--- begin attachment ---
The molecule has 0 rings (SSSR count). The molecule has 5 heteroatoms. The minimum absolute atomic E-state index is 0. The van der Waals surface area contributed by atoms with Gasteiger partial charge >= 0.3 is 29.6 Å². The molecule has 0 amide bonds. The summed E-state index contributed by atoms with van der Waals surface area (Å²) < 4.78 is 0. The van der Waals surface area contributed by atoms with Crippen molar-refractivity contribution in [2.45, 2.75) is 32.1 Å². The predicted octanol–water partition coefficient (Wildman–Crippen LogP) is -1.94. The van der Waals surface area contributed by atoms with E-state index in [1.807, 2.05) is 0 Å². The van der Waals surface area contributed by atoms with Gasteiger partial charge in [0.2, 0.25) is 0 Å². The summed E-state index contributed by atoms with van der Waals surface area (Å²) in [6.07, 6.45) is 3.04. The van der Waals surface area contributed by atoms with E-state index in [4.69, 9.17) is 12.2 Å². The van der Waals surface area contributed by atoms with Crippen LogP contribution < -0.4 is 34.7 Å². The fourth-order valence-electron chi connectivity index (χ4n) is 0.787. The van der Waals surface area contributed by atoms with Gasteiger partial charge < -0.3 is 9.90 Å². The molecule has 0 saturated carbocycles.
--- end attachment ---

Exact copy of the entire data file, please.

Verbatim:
The molecule has 0 rings (SSSR count). The molecule has 5 heteroatoms. The minimum absolute atomic E-state index is 0. The van der Waals surface area contributed by atoms with Gasteiger partial charge >= 0.3 is 29.6 Å². The molecule has 0 amide bonds. The summed E-state index contributed by atoms with van der Waals surface area (Å²) < 4.78 is 0. The van der Waals surface area contributed by atoms with Crippen molar-refractivity contribution in [2.45, 2.75) is 32.1 Å². The predicted octanol–water partition coefficient (Wildman–Crippen LogP) is -1.94. The van der Waals surface area contributed by atoms with E-state index in [1.807, 2.05) is 0 Å². The van der Waals surface area contributed by atoms with Gasteiger partial charge in [0.2, 0.25) is 0 Å². The summed E-state index contributed by atoms with van der Waals surface area (Å²) in [6.07, 6.45) is 3.04. The van der Waals surface area contributed by atoms with E-state index in [4.69, 9.17) is 12.2 Å². The van der Waals surface area contributed by atoms with Crippen LogP contribution < -0.4 is 34.7 Å². The fourth-order valence-electron chi connectivity index (χ4n) is 0.787. The van der Waals surface area contributed by atoms with Gasteiger partial charge < -0.3 is 9.90 Å². The molecule has 0 saturated carbocycles.